Bioelectric impedance analysis for body composition measurement and other potential clinical applications in critical illness : Current Opinion in Critical Care

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Bioelectric impedance analysis for body composition measurement and other potential clinical applications in critical illness

Moonen, Hanneke Pierre Franciscus Xaveriusa; Van Zanten, Arthur Raymond Huberta,b

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Current Opinion in Critical Care 27(4):p 344-353, August 2021. | DOI: 10.1097/MCC.0000000000000840
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Body composition describes the relative contribution of fat, muscle, bone and water to an individual's body volume. In the ICU, real-time knowledge of body composition is advantageous to the individualization and optimization of fluid balances, nutrition regimes and medication dosing. Several body composition techniques are available, based on assumptions of weight (hydrostatic weighing), water content (isotope dilution), volume (air displacement plethysmography), energy attenuation (Dual-Energy X-Ray Absorptiometry; DXA), and imaging techniques like computer tomography (CT) and MRI. Although extensively validated, all techniques have limitations when applied during critical illness, because of costs, impracticality or radiation exposure.

Bioelectric impedance analysis (BIA) is quick, noninvasive and relatively inexpensive, making it ideal for bedside use. However, BIA assumes static ratios, most notably a fixed hydration of tissues, which often do not apply to critically ill patients, making interpretation less straightforward. Nevertheless, it is worth exploring potential applications, as BIA currently seems the most feasible body composition measurement technique in the ICU.

Angles for future research will be indicated throughout this manuscript with an asterix () and are summarized in Table 1. 

Box 1:
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Table 1 - Suggestions for future research angles concerning bioelectric impedance analysis in critical care
Subject Research angle
Internal validity Influence of overhydration and rapid hydration shifts on BIA measurements
Influence of overhydration and rapid hydration shifts on predictive value of BIA parameters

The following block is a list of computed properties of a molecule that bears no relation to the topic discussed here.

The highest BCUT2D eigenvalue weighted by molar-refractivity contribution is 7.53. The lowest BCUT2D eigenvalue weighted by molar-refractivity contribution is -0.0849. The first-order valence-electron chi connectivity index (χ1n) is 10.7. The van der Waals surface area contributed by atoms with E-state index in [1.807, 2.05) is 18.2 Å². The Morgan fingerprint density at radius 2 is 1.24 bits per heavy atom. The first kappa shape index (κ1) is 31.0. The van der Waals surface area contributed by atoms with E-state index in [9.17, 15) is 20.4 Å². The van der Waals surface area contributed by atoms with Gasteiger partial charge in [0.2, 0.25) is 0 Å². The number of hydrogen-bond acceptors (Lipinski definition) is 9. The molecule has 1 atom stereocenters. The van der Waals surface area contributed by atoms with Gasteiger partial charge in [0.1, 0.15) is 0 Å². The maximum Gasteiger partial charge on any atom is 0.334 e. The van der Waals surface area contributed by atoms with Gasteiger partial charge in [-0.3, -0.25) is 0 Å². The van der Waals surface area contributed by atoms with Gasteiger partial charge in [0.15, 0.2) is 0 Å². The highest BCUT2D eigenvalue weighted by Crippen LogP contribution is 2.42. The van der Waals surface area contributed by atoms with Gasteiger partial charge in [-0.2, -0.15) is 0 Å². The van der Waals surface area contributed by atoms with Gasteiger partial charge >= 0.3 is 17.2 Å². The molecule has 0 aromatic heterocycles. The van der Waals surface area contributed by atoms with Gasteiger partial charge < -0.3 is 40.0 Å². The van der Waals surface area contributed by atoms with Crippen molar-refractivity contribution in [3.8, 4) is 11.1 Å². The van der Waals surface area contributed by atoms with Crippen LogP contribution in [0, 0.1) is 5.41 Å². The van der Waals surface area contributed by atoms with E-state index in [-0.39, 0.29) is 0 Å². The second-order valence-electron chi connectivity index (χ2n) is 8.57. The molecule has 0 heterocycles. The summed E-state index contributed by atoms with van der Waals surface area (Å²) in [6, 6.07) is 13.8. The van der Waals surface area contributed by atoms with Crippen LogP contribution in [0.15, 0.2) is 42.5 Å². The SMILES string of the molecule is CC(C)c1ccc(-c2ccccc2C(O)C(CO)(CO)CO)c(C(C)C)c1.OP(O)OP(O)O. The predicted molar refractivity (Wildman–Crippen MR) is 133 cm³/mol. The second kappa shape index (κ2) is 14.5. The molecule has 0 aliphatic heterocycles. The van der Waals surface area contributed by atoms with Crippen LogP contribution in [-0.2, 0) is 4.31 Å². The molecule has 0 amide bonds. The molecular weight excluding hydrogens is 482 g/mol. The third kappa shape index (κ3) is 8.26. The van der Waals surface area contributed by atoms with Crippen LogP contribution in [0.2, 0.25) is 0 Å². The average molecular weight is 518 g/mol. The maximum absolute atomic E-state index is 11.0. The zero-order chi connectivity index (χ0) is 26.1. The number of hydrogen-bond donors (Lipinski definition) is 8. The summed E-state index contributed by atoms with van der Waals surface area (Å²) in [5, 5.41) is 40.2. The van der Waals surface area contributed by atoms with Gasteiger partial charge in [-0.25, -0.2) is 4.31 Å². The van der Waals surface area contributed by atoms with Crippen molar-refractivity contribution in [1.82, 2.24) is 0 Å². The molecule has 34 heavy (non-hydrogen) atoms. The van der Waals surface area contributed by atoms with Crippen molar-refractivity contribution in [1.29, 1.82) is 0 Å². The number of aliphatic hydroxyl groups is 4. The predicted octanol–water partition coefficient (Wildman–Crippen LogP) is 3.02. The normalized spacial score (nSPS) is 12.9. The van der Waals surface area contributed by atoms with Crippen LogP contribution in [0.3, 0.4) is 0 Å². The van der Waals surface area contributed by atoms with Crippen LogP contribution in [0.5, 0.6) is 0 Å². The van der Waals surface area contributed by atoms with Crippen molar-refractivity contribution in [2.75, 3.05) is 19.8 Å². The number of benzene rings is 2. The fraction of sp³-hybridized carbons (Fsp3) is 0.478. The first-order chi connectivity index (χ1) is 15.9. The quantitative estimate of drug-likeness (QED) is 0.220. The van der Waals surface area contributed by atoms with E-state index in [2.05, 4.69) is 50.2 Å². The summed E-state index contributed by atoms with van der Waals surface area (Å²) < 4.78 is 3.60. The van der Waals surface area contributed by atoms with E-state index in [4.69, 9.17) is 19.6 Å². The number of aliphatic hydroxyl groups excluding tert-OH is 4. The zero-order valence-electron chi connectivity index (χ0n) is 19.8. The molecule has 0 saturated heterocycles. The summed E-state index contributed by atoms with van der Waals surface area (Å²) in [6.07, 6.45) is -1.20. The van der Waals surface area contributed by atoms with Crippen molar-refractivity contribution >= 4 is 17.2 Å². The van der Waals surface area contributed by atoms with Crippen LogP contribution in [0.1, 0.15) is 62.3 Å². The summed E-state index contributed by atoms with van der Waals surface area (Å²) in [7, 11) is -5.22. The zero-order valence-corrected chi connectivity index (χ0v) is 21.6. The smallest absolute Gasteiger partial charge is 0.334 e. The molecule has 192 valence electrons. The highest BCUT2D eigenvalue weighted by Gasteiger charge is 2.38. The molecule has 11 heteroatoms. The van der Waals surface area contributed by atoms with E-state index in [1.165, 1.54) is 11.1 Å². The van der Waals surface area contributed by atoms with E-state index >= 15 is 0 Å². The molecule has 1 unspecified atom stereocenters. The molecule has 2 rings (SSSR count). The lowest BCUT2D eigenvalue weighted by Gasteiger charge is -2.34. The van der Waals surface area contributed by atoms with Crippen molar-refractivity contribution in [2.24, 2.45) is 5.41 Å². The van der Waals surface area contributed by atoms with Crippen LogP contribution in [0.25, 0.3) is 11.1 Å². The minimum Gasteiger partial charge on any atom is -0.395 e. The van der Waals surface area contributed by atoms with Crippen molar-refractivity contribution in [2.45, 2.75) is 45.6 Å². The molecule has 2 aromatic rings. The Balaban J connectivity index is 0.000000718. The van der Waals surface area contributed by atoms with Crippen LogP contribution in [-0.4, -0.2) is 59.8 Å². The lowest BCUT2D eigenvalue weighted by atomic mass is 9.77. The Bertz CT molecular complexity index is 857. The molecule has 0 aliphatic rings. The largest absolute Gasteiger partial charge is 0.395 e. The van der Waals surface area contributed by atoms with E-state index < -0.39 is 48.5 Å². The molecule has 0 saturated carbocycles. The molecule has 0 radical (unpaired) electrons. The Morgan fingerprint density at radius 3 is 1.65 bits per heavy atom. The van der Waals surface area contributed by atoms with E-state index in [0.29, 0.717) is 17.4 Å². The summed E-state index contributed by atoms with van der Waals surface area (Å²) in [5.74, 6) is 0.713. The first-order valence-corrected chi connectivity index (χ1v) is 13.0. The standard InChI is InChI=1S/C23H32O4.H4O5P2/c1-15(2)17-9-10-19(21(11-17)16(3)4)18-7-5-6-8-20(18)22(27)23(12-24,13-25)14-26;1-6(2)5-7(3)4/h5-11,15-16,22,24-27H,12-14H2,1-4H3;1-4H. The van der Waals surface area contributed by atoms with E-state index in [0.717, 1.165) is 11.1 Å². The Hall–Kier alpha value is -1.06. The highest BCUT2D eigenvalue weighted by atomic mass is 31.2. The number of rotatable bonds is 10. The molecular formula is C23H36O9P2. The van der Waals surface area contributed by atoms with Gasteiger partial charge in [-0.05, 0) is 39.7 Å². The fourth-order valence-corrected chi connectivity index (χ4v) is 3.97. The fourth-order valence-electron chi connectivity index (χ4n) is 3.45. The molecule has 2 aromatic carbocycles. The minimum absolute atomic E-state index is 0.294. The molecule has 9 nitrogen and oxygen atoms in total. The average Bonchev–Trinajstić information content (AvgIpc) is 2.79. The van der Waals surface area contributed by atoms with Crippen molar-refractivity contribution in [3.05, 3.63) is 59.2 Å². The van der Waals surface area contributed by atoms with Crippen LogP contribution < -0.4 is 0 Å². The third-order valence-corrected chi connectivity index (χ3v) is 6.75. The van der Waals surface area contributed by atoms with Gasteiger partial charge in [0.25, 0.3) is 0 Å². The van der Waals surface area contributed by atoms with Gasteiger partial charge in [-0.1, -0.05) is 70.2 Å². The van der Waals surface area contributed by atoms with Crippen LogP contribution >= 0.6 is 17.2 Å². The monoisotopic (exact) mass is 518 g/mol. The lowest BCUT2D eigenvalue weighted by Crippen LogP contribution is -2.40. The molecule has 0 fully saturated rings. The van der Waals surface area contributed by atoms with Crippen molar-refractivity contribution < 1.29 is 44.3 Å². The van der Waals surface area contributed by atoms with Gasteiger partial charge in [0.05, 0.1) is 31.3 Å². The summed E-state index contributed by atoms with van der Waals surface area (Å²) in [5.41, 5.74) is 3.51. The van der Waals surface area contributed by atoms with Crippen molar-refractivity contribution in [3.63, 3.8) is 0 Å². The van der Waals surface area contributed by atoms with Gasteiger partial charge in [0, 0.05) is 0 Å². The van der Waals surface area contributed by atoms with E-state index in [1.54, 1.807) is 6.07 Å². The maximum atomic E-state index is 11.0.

Influence of body temperature on BIA measurements
Influence of osmotic shifts on BIA measurements
External validity Reference values for BIA measurements in (subgroups of) critically ill patients
Cut-off values for outcome predictive qualities of BIA measurements in (subgroups of) critically ill patients
Validation of overhydration adjustment of derived parameters in (subgroups of) critically ill patients
Safety Possible interference of BIA electrical current with electrical implants other than internal ICDs
Clinical use Development and validation of predictive scoring systems including raw BIA parameters for (subgroups of) critically ill patients
Assessment of predictive qualities of BIA measurements for malnutrition
Development and validation of BIA-derived metabolic rate equations with gold-standard methods
External validation of method to predict glomerular filtration rate based on BIA-derived body cell mass (BIA-eGFR)
Pharmacokinetic models using BIA-eGFR and effect on outcome parameters
Pharmacokinetic models using BIA-derived body composition and effect on outcome parameters
Development and validation of equation for protein dosing to BIA-FFM and effect on outcome parameters
Exploring options to calculate derived BIA parameters omitting body weight and possibly height
Effect of BIVA/BIA-guided fluid management on ICU patient-centered outcomes
BIA, bioelectric impedance analysis; BIVA, bioelectrical impedance vector analysis; FFM, fat-free mass; ICD, implantable cardioverter defibrillator.


Impedance is the vector analysis of resistance, the opposition to flow of a current, and reactance, the opposition to a current change because of a material's capacitance. When an electrical current is sent through the body, tissues present varying resistance levels. Electrolyte-rich body water is highly conductive; therefore, muscles, having a higher water content, will encounter less resistance than relatively anhydrous tissues, such as fat. Conversely, reactance increases proportionally to cell numbers and their integrity, because of membrane capacitance.